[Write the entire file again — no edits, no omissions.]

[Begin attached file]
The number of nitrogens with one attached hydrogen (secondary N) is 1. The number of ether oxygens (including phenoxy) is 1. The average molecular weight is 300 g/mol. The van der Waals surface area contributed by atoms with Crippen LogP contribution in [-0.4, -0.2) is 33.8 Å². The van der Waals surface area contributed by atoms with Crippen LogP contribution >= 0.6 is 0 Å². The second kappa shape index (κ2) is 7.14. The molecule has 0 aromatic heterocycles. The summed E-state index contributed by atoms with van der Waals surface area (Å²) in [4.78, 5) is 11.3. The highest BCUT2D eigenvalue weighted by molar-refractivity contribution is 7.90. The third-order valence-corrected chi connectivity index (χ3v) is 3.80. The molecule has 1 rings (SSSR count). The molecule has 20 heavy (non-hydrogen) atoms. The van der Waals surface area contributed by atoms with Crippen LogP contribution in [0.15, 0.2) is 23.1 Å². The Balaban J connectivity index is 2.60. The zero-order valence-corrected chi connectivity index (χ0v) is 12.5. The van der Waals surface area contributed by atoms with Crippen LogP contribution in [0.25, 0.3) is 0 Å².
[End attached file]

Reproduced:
The number of nitrogens with one attached hydrogen (secondary N) is 1. The number of ether oxygens (including phenoxy) is 1. The average molecular weight is 300 g/mol. The van der Waals surface area contributed by atoms with Crippen LogP contribution in [-0.4, -0.2) is 33.8 Å². The van der Waals surface area contributed by atoms with Crippen LogP contribution >= 0.6 is 0 Å². The second kappa shape index (κ2) is 7.14. The molecule has 0 aromatic heterocycles. The summed E-state index contributed by atoms with van der Waals surface area (Å²) in [4.78, 5) is 11.3. The highest BCUT2D eigenvalue weighted by molar-refractivity contribution is 7.90. The third-order valence-corrected chi connectivity index (χ3v) is 3.80. The molecule has 1 rings (SSSR count). The molecule has 20 heavy (non-hydrogen) atoms. The van der Waals surface area contributed by atoms with Crippen LogP contribution in [0.15, 0.2) is 23.1 Å². The Balaban J connectivity index is 2.60. The zero-order valence-corrected chi connectivity index (χ0v) is 12.5. The van der Waals surface area contributed by atoms with Crippen LogP contribution in [0.25, 0.3) is 0 Å².